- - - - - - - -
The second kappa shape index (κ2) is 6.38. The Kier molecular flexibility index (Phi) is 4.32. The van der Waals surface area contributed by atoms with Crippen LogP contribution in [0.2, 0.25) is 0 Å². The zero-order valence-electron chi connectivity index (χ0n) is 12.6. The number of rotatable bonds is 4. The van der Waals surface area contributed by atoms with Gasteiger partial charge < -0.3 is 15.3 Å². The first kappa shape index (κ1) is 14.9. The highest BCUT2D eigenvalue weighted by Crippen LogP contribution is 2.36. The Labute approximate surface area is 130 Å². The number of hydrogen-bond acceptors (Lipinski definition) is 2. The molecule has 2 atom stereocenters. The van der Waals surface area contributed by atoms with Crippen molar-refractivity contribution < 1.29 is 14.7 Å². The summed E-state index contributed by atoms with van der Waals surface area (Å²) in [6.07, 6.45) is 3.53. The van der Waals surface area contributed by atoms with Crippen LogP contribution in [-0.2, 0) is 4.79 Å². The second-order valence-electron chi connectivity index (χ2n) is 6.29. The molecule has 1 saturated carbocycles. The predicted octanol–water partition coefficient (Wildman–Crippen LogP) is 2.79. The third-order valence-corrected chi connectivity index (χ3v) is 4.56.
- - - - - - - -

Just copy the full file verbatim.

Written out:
The second kappa shape index (κ2) is 6.38. The Kier molecular flexibility index (Phi) is 4.32. The van der Waals surface area contributed by atoms with Crippen LogP contribution in [0.2, 0.25) is 0 Å². The zero-order valence-electron chi connectivity index (χ0n) is 12.6. The number of rotatable bonds is 4. The van der Waals surface area contributed by atoms with Gasteiger partial charge < -0.3 is 15.3 Å². The first kappa shape index (κ1) is 14.9. The highest BCUT2D eigenvalue weighted by Crippen LogP contribution is 2.36. The Labute approximate surface area is 130 Å². The number of hydrogen-bond acceptors (Lipinski definition) is 2. The molecule has 2 atom stereocenters. The van der Waals surface area contributed by atoms with Crippen molar-refractivity contribution < 1.29 is 14.7 Å². The summed E-state index contributed by atoms with van der Waals surface area (Å²) in [6.07, 6.45) is 3.53. The van der Waals surface area contributed by atoms with Crippen LogP contribution in [-0.2, 0) is 4.79 Å². The second-order valence-electron chi connectivity index (χ2n) is 6.29. The molecule has 1 saturated carbocycles. The predicted octanol–water partition coefficient (Wildman–Crippen LogP) is 2.79. The third-order valence-corrected chi connectivity index (χ3v) is 4.56.